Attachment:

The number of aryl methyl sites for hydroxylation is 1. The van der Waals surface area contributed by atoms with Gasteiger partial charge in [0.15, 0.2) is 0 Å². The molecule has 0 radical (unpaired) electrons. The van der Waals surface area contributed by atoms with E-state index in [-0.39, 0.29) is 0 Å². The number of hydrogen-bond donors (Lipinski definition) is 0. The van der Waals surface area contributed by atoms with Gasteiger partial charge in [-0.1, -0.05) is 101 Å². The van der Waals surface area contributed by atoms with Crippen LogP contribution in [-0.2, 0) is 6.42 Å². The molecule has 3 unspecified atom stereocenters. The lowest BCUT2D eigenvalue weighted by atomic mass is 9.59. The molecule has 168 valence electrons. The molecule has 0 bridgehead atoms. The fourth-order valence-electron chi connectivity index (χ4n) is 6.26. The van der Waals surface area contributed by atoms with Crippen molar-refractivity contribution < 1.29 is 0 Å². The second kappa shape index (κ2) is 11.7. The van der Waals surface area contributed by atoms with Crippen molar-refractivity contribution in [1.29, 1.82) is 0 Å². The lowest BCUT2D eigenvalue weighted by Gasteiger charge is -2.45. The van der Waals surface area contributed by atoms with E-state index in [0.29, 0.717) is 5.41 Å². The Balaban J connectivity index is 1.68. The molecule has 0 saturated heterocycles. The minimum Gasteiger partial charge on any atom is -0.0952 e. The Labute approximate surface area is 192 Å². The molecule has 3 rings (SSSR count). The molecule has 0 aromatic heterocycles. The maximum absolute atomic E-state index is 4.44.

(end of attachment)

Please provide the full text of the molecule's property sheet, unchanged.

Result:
The number of aryl methyl sites for hydroxylation is 1. The van der Waals surface area contributed by atoms with Gasteiger partial charge in [0.15, 0.2) is 0 Å². The molecule has 0 radical (unpaired) electrons. The van der Waals surface area contributed by atoms with E-state index in [-0.39, 0.29) is 0 Å². The number of hydrogen-bond donors (Lipinski definition) is 0. The van der Waals surface area contributed by atoms with Gasteiger partial charge in [-0.1, -0.05) is 101 Å². The van der Waals surface area contributed by atoms with Crippen LogP contribution in [-0.2, 0) is 6.42 Å². The molecule has 3 unspecified atom stereocenters. The lowest BCUT2D eigenvalue weighted by atomic mass is 9.59. The molecule has 168 valence electrons. The molecule has 0 bridgehead atoms. The fourth-order valence-electron chi connectivity index (χ4n) is 6.26. The van der Waals surface area contributed by atoms with Crippen molar-refractivity contribution < 1.29 is 0 Å². The second kappa shape index (κ2) is 11.7. The van der Waals surface area contributed by atoms with Crippen molar-refractivity contribution in [1.29, 1.82) is 0 Å². The lowest BCUT2D eigenvalue weighted by Gasteiger charge is -2.45. The van der Waals surface area contributed by atoms with E-state index in [0.29, 0.717) is 5.41 Å². The Balaban J connectivity index is 1.68. The molecule has 0 saturated heterocycles. The minimum Gasteiger partial charge on any atom is -0.0952 e. The Labute approximate surface area is 192 Å². The molecule has 3 rings (SSSR count). The molecule has 0 aromatic heterocycles. The maximum absolute atomic E-state index is 4.44.